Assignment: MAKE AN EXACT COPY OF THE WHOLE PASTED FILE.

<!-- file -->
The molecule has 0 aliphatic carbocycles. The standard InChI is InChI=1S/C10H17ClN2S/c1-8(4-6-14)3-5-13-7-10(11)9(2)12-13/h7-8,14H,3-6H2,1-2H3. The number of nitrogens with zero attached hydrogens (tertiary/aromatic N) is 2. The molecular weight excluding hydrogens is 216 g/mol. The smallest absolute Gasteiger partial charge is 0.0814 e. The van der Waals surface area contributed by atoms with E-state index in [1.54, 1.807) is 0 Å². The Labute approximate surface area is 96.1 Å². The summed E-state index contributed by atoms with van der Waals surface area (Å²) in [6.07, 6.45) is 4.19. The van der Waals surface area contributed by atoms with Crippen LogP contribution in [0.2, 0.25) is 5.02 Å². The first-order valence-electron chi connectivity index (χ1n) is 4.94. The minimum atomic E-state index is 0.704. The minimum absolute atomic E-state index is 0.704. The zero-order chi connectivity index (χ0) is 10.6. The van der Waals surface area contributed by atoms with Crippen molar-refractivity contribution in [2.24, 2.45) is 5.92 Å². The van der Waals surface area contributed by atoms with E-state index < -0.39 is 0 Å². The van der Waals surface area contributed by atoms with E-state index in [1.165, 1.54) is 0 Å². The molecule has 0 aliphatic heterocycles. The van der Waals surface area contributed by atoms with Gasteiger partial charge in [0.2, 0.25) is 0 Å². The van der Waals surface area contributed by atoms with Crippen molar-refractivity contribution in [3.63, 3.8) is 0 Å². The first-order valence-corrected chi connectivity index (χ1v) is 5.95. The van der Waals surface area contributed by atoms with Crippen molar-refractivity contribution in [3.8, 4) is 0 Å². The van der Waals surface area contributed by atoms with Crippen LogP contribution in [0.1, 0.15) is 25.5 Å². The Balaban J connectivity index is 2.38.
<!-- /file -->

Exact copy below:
The molecule has 0 aliphatic carbocycles. The standard InChI is InChI=1S/C10H17ClN2S/c1-8(4-6-14)3-5-13-7-10(11)9(2)12-13/h7-8,14H,3-6H2,1-2H3. The number of nitrogens with zero attached hydrogens (tertiary/aromatic N) is 2. The molecular weight excluding hydrogens is 216 g/mol. The smallest absolute Gasteiger partial charge is 0.0814 e. The van der Waals surface area contributed by atoms with E-state index in [1.54, 1.807) is 0 Å². The Labute approximate surface area is 96.1 Å². The summed E-state index contributed by atoms with van der Waals surface area (Å²) in [6.07, 6.45) is 4.19. The van der Waals surface area contributed by atoms with Crippen LogP contribution in [0.2, 0.25) is 5.02 Å². The first-order valence-electron chi connectivity index (χ1n) is 4.94. The minimum atomic E-state index is 0.704. The minimum absolute atomic E-state index is 0.704. The zero-order chi connectivity index (χ0) is 10.6. The van der Waals surface area contributed by atoms with Crippen molar-refractivity contribution in [2.24, 2.45) is 5.92 Å². The van der Waals surface area contributed by atoms with E-state index < -0.39 is 0 Å². The van der Waals surface area contributed by atoms with E-state index in [1.165, 1.54) is 0 Å². The molecule has 0 aliphatic heterocycles. The van der Waals surface area contributed by atoms with Gasteiger partial charge in [0.2, 0.25) is 0 Å². The van der Waals surface area contributed by atoms with Crippen molar-refractivity contribution in [3.63, 3.8) is 0 Å². The first-order valence-corrected chi connectivity index (χ1v) is 5.95. The van der Waals surface area contributed by atoms with Crippen molar-refractivity contribution in [3.8, 4) is 0 Å². The van der Waals surface area contributed by atoms with Crippen LogP contribution in [0.1, 0.15) is 25.5 Å². The Balaban J connectivity index is 2.38.